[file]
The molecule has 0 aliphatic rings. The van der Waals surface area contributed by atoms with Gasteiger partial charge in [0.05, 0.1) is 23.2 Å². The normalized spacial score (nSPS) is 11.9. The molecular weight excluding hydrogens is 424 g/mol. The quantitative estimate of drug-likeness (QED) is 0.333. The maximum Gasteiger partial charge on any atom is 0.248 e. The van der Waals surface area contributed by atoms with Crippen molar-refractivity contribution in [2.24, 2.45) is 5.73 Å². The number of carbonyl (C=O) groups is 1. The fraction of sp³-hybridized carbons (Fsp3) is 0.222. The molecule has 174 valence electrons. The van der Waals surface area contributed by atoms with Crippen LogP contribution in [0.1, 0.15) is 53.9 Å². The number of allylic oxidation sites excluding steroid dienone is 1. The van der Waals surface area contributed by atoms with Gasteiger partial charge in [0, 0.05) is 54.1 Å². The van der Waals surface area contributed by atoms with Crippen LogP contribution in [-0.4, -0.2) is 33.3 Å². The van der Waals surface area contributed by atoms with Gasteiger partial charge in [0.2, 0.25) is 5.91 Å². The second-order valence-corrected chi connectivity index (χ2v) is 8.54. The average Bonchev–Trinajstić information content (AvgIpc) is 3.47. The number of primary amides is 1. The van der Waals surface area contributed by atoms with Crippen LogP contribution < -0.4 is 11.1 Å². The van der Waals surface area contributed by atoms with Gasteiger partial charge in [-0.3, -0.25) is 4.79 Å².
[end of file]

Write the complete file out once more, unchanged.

The molecule has 0 aliphatic rings. The van der Waals surface area contributed by atoms with Gasteiger partial charge in [0.05, 0.1) is 23.2 Å². The normalized spacial score (nSPS) is 11.9. The molecular weight excluding hydrogens is 424 g/mol. The quantitative estimate of drug-likeness (QED) is 0.333. The maximum Gasteiger partial charge on any atom is 0.248 e. The van der Waals surface area contributed by atoms with Crippen molar-refractivity contribution in [2.24, 2.45) is 5.73 Å². The number of carbonyl (C=O) groups is 1. The fraction of sp³-hybridized carbons (Fsp3) is 0.222. The molecule has 174 valence electrons. The van der Waals surface area contributed by atoms with Crippen LogP contribution in [0.1, 0.15) is 53.9 Å². The number of allylic oxidation sites excluding steroid dienone is 1. The van der Waals surface area contributed by atoms with Gasteiger partial charge in [0, 0.05) is 54.1 Å². The van der Waals surface area contributed by atoms with Crippen LogP contribution in [-0.4, -0.2) is 33.3 Å². The van der Waals surface area contributed by atoms with Gasteiger partial charge in [0.2, 0.25) is 5.91 Å². The second-order valence-corrected chi connectivity index (χ2v) is 8.54. The average Bonchev–Trinajstić information content (AvgIpc) is 3.47. The number of primary amides is 1. The van der Waals surface area contributed by atoms with Crippen LogP contribution < -0.4 is 11.1 Å². The van der Waals surface area contributed by atoms with Gasteiger partial charge in [-0.3, -0.25) is 4.79 Å².